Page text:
Turnover-pulse hypothesis

Turnover-pulse hypothesis

"The Turnover-pulse hypothesis" was constructed by paleoanthropologist Elizabeth Vrba used to gauge the rate of survival and adaptations within species. The theories key factors are entirely based on environmental aspects in adaptation, survival and extinction.


Ecosystems periodically experience significant disruptions, these in turn result in mass extinctions. Extinctions in turn hurt specialists more than generalists, where the generalists will in turn thrive within the environment by utilizing new environmental opportunities, or by moving elsewhere in diaspora to take advantage of other environments. The specialists will however experience a "pulse" of positive and random speciation within themselves.

These two events lead to more specialists in isolated areas whereas the generalists will become more spread out.

This hypothesis is used in an attempt to explain the speciation and distrubution that inevitably lead to early hominins and subsequently "Homo sapiens".

The 2.5 Million Year Event

A well known example that applies to the theory revolves around an episode known as the 2.5 million year event, in which a mass fluctuation of temperature occurred 2.5 million years BP, causing a rapid burst of speciation. It was during this event that the hypothesis states many organisms attempted to move from there now uninhabitable environments and later respectively developed different adaptations to their new environments, evolving into different organisms.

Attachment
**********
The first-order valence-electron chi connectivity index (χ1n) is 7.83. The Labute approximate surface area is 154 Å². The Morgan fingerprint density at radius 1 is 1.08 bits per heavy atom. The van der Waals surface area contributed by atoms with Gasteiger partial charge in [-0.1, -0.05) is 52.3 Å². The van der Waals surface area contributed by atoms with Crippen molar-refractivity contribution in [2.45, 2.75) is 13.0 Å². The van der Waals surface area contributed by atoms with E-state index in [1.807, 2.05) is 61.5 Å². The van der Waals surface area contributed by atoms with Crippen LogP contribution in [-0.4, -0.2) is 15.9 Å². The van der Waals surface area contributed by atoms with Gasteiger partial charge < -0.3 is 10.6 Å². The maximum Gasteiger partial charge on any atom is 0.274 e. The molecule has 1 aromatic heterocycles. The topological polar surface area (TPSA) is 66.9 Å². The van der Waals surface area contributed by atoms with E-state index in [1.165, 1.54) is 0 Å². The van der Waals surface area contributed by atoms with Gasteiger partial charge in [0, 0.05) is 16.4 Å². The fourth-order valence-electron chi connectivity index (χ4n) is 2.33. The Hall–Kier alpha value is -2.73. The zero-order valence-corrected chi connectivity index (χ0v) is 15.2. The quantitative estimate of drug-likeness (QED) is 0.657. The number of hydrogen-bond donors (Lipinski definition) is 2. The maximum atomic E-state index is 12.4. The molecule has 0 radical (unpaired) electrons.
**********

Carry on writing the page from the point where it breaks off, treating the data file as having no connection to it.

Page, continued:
Application in Paleoanthropology

Evidence of the hypothesis points to the concurrent split in "Australopithecus afarensis", and "Paranthropus robustus" which were of the same species however they had developed separate traits in separate regions around the same time.

Counter-evidence points to the presence of "Homo habilis" and the lack of evidence that would support significant mutations occurring within that species in that same time frame.

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